By Frits de Coninck
Photograph Jeannine Govaers
You could call him a collector without a collection. This description fits because he almost always immediately contributes any works of art he acquires to the Utrecht Central Museum, Boijmans Museum, Huis Marseille, De Pont, multiple museums in Dunkirk and Reykjavik and the Fondació Joan Miró in Barcelona. He either donates the artworks or places them with the museums on loan, which is actually the same as a promised gift. How would you define collecting? ‘To me it means bringing together objects that resemble and interrelate with each other and then transforming them into one unified entity. While I’m a collector, I prefer to see myself as an art activist, a facilitator. I get an idea, organise the required finances and engage the right artists, curators and museum professionals. This creates something new that I subsequently send into the world.’ Nefkens does not like the term patron because he thinks it sounds old-fashioned and pretentious.
Pipilotti Rist is the connecting thread within the H + F Collection. ‘I first saw an exhibition of her work in Paris back in 1999. It was my first introduction to her work and I was extremely impressed by what I saw. So that’s when I started looking around for Rist artworks and came into contact with Sjarel Ex, the former director of the Central Museum. We attended Art Basel together in 2001 and each made a shortlist of the works we thought were extraordinary. My choice was Rist’s video entitled Cinquante Fifty. I was able to buy it and immediately gave it to the Central Museum on loan. I also facilitated the production of two video pieces: Let Your Hair Down that can be seen in Boijmans Museum and Double Light that I donated to Fundació Joan Miró.’ He is also captivated by the work of Jeff Wall, Sam Taylor Wood, Tony Oursler, Roni Horn and Bill Viola. ‘My collection forms an entity; it is an image of who I am. You can’t remove any of the parts without damaging the whole.’ Virtually everything in the collection is on public view. Nefkens and his partner Filipe live in their apartment surrounded by works of artists including Thomas Ruff, Roni Horn and Shirin Neshat. ‘What draws me to art is the restrained power it embodies that is both subtle and poetic. It’s a force you can feel without having to give it a name straightaway. That’s what counts when you’re making a purchase. First there is the “coup de foudre” and then the question of whether I want to buy the related work of art. I’m not interested in buying one good piece from an artist who for the rest produces only mediocre work. My objective is always to enter into a relationship with the artist.’ Nefkens’ collection is extremely up to date. He has never purchased older works; he is a man of his times. ‘I’ve now stopped buying existing pieces and am focussing fully on commissioning the production of works. As a result I am always ahead of the times. I help pay for something that does not already exist. So it’s always surprising. I recently entered into an agreement with the Boijmans Museum to extend the “Fashion on the Edge” project until 2015. The museum consequently knows what they can count on.’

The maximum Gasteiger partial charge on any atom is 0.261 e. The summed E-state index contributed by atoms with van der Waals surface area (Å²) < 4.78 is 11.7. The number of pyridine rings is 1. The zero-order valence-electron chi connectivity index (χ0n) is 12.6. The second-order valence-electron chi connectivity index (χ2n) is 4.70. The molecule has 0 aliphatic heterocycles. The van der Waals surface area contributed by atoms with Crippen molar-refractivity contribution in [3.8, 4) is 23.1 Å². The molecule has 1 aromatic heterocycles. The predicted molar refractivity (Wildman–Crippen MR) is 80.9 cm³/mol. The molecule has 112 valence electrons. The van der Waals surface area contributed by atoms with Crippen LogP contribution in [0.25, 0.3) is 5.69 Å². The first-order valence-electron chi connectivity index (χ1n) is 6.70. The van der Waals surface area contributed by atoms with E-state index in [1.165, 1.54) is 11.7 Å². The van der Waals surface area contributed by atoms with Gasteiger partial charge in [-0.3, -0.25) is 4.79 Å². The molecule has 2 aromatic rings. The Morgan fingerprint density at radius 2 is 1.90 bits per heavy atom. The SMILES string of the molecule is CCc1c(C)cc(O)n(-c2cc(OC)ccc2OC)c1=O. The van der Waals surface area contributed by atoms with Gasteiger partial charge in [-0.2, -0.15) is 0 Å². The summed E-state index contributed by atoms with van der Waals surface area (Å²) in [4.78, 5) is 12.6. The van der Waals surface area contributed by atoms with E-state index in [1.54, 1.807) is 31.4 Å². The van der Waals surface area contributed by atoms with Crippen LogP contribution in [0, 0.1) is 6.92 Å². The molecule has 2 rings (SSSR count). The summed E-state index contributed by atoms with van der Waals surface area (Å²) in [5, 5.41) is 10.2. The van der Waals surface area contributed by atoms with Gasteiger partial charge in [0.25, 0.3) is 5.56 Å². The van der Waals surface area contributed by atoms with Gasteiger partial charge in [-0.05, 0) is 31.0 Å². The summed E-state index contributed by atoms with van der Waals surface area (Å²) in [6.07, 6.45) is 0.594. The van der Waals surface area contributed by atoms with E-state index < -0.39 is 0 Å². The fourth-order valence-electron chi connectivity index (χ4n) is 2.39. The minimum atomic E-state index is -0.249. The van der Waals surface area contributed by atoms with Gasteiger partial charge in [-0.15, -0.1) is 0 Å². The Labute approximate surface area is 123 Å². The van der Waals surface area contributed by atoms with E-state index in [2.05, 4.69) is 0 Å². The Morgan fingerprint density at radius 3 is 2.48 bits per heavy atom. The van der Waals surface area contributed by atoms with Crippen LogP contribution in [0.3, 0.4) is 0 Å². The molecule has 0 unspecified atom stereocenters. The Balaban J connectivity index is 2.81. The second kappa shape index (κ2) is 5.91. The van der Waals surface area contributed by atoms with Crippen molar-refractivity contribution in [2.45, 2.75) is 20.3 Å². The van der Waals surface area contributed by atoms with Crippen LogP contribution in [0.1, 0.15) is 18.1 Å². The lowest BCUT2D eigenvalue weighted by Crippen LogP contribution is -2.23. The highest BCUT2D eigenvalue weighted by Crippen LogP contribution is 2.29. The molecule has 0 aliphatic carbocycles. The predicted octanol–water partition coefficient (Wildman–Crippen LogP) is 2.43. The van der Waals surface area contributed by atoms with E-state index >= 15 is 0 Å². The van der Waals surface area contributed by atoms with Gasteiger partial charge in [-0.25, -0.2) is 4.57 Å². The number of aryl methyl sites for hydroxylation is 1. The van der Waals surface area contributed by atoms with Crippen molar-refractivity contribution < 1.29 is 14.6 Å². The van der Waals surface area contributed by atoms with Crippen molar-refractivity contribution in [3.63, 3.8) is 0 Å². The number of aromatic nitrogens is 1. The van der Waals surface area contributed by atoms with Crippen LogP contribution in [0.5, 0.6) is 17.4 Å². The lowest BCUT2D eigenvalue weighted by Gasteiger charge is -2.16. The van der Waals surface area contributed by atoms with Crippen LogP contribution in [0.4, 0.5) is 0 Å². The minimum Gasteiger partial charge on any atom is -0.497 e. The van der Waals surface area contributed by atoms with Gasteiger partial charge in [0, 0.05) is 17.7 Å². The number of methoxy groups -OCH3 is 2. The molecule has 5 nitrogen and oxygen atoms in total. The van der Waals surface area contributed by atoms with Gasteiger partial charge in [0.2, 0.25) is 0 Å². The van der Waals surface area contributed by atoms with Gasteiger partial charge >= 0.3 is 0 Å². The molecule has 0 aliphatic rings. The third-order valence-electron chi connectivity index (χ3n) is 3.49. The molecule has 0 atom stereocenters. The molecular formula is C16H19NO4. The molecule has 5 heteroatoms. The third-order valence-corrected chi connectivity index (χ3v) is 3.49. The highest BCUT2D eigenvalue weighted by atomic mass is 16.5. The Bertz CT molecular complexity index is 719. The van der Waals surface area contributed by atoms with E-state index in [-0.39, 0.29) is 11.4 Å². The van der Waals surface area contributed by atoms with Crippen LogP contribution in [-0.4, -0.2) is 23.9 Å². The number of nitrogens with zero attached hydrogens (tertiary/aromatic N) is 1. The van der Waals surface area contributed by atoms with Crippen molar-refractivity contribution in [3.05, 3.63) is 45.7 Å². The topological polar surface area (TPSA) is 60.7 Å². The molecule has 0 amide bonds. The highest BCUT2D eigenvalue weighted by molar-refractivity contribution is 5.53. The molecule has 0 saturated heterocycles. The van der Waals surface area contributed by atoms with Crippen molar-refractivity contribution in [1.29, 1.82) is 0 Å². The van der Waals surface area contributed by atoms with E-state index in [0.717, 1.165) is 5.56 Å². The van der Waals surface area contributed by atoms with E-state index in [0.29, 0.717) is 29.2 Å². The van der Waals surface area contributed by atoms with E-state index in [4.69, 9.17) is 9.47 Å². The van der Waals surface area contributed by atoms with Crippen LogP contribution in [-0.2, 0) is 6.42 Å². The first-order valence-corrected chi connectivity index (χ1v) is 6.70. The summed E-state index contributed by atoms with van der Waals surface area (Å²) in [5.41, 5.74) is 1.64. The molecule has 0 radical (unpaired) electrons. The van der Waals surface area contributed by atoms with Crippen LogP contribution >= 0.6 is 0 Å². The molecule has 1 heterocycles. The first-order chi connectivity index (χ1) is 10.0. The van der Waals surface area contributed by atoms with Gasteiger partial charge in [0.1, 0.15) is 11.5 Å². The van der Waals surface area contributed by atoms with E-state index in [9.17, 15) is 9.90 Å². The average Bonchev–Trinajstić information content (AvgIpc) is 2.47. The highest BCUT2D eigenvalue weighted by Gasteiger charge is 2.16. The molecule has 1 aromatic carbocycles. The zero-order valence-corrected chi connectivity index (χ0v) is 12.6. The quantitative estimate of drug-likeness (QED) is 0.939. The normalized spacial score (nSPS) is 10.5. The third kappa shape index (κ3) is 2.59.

One of Nefken’s most striking qualities as a collector is his openness. He displays his collection of 440 works online. The way he presents himself as a collector is also rather atypically Dutch. He says it was easier for him to tell people he is HIV positive than it was to say that he is a collector. ‘It took me five years to come out as a collector. Like most Calvinists, I was afraid to present myself as a wealthy man. It’s completely ridiculous of course. If I were to leave my money to a museum after my death, no one would say a word. So why can’t I give it away while I’m still alive? I’ve now overcome my embarrassment. People actually have to know so that they can do the same. And… I share. People can see and enjoy the works at a museum. Art enriches my life. That’s what it is all about – working together with others to create something that would not have been here otherwise.’